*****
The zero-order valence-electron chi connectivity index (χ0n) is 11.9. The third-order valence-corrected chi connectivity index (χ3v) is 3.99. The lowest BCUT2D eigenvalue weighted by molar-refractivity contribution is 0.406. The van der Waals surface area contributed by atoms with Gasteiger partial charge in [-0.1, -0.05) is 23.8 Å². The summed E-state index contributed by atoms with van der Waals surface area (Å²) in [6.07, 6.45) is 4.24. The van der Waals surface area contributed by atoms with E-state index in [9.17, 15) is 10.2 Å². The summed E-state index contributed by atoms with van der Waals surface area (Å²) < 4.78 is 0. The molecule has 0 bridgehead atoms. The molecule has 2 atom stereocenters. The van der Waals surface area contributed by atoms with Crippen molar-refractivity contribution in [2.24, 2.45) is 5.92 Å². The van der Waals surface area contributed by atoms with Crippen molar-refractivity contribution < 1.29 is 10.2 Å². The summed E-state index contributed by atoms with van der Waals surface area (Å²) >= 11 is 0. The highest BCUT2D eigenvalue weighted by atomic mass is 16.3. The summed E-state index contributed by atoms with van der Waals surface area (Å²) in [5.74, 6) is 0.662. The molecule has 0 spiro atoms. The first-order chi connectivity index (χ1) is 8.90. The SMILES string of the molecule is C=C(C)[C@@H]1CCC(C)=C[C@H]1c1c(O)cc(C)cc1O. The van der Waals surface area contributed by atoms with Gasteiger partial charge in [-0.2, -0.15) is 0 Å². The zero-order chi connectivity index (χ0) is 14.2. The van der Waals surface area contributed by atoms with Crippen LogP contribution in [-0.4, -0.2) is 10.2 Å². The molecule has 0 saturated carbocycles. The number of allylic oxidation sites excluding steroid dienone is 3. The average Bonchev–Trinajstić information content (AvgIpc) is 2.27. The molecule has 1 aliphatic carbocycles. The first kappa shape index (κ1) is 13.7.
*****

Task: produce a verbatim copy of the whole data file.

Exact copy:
The zero-order valence-electron chi connectivity index (χ0n) is 11.9. The third-order valence-corrected chi connectivity index (χ3v) is 3.99. The lowest BCUT2D eigenvalue weighted by molar-refractivity contribution is 0.406. The van der Waals surface area contributed by atoms with Gasteiger partial charge in [-0.1, -0.05) is 23.8 Å². The summed E-state index contributed by atoms with van der Waals surface area (Å²) in [6.07, 6.45) is 4.24. The van der Waals surface area contributed by atoms with E-state index in [9.17, 15) is 10.2 Å². The summed E-state index contributed by atoms with van der Waals surface area (Å²) < 4.78 is 0. The molecule has 0 bridgehead atoms. The molecule has 2 atom stereocenters. The van der Waals surface area contributed by atoms with Crippen molar-refractivity contribution in [2.24, 2.45) is 5.92 Å². The van der Waals surface area contributed by atoms with Crippen molar-refractivity contribution < 1.29 is 10.2 Å². The summed E-state index contributed by atoms with van der Waals surface area (Å²) >= 11 is 0. The highest BCUT2D eigenvalue weighted by atomic mass is 16.3. The summed E-state index contributed by atoms with van der Waals surface area (Å²) in [5.74, 6) is 0.662. The molecule has 0 spiro atoms. The first-order chi connectivity index (χ1) is 8.90. The SMILES string of the molecule is C=C(C)[C@@H]1CCC(C)=C[C@H]1c1c(O)cc(C)cc1O. The van der Waals surface area contributed by atoms with Gasteiger partial charge in [-0.2, -0.15) is 0 Å². The zero-order chi connectivity index (χ0) is 14.2. The van der Waals surface area contributed by atoms with Crippen LogP contribution in [-0.4, -0.2) is 10.2 Å². The molecule has 0 saturated carbocycles. The number of allylic oxidation sites excluding steroid dienone is 3. The average Bonchev–Trinajstić information content (AvgIpc) is 2.27. The molecule has 1 aliphatic carbocycles. The first kappa shape index (κ1) is 13.7.